How Our Ponchos Are Made
Marlin Ray ponchos are made with great care to detail for quality and design at Wildlife Works Fair Trade Factory in Kenya. One of our favorite design elements of the Marlin Ray ponchos is the hand-twisted tassels. Having these tassels dangling off the straight lines of the poncho design patterns present a very precise production process that requires each poncho to be individually hand cut and sewn.
Each poncho is made from precut fabric that comes with hand-twisted tassels on either end. We designed the hood and pocket pattern pieces to maximize both the length of the poncho and fabric yield to leave as little fabric waste as possible. The left over fabric pieces are used in other products such as our Beach Bungalow Bunting.
Conventional pattern cutting involves stacking many layers of fabric in order to cut pattern pieces for multiple garments at one time. In order to balance the straight lines on the body to the pocket and hood, each poncho pattern must be individually placed on to one piece of fabric only, carefully traced, and then hand cut.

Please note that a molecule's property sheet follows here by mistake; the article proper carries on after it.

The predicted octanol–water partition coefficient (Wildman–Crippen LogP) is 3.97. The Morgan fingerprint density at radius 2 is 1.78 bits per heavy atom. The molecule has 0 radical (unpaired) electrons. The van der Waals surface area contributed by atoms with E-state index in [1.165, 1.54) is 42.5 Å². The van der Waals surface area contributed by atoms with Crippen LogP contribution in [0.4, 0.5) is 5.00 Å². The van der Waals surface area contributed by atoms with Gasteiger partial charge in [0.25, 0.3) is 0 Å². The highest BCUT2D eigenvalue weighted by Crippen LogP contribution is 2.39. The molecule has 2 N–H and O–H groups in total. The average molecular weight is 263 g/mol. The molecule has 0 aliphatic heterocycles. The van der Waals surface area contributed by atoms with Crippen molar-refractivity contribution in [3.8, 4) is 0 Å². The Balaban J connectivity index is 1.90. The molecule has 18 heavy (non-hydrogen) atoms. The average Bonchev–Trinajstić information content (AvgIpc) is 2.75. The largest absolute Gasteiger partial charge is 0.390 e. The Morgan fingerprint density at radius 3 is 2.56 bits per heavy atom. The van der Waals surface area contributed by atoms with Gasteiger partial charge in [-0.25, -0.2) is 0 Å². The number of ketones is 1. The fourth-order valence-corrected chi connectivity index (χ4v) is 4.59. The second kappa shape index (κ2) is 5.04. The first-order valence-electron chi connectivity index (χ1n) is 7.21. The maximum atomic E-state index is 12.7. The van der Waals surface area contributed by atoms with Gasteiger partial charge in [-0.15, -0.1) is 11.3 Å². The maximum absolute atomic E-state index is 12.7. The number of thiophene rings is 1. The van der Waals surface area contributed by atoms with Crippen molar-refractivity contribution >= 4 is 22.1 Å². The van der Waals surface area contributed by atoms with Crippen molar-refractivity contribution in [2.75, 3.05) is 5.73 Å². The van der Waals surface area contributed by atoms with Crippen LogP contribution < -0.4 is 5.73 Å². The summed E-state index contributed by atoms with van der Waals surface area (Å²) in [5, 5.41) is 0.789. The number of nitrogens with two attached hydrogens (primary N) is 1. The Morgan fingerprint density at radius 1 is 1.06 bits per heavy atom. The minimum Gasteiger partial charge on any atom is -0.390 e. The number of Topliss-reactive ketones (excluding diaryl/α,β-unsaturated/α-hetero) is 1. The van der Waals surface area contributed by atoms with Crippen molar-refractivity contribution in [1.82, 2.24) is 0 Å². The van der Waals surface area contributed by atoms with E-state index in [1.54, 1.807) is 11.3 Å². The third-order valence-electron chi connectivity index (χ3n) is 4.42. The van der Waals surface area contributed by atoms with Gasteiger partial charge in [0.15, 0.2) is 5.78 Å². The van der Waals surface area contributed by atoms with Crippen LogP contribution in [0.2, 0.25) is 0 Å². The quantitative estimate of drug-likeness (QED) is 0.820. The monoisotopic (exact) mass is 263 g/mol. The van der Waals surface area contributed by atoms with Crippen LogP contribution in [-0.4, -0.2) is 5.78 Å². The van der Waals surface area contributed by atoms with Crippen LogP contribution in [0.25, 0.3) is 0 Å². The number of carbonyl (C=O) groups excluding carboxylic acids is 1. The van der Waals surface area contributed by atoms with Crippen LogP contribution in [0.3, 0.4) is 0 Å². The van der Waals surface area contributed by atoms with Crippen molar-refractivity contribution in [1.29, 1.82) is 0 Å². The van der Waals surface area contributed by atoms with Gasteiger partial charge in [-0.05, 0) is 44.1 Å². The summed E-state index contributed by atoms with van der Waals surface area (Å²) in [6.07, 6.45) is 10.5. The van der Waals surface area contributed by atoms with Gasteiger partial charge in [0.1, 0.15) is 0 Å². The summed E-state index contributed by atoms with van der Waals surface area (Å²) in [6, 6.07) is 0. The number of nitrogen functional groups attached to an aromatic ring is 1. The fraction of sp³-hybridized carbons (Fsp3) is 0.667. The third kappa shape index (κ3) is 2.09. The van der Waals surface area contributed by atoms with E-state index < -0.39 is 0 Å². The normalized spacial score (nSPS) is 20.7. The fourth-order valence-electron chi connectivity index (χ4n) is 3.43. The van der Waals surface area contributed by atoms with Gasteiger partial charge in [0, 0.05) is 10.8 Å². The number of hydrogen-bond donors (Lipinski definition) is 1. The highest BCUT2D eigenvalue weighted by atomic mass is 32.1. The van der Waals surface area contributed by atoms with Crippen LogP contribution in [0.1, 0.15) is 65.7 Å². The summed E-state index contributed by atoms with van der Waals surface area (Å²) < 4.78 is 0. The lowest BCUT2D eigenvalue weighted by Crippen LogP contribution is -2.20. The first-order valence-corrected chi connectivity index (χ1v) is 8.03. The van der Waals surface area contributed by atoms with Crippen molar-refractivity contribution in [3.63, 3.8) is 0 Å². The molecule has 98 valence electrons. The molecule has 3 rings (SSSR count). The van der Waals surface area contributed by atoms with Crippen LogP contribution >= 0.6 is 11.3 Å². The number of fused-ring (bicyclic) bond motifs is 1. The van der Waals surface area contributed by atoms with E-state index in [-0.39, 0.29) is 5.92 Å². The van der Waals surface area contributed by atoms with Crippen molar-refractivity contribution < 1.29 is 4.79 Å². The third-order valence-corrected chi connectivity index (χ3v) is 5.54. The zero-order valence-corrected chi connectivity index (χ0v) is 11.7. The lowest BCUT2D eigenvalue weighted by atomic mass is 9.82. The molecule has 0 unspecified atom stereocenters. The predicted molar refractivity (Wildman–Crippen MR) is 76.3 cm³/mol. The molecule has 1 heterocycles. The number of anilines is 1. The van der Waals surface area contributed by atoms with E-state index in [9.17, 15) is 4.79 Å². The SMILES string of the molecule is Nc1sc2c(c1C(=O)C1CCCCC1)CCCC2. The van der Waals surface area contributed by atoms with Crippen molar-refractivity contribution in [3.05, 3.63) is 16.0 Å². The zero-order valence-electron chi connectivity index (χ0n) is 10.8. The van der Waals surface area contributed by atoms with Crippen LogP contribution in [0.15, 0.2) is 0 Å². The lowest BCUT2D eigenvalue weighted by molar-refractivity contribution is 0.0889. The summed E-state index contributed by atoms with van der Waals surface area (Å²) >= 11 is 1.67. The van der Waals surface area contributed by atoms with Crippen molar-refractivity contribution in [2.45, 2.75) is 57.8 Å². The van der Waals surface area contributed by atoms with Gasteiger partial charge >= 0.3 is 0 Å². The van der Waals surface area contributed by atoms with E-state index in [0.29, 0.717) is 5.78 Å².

PLACING, ATTACHING, SEWING
The pattern pieces are sewn together and then sewn to the body. The pocket placement for straight lines and centering is the most challenging. The pocket edges are first sewn over then pinned for placed onto the body before it can be sewn on. The side seams of each poncho are reinforced with a strip of 100% cotton canvas that is sewn in between the seam folds.
Attaching the stretchy terry lining to the non stretch shell is the most time consuming part of production. After the pattern pieces for the lining are cut and partially sewn to the shell by the hood, both the front and back of the lining must be trimmed to size in order to minimize puckering. The bottom edge of both sides are tucked and pinned to the body in preparation for sewing.
The final stitches are last opportunities to trim and make sure every edge is clean and straight.
Each poncho is then trimmed of loose thread, ironed and folded for packing and shipping.
These ponchos are in the packing station ready to be bagged up for shipping.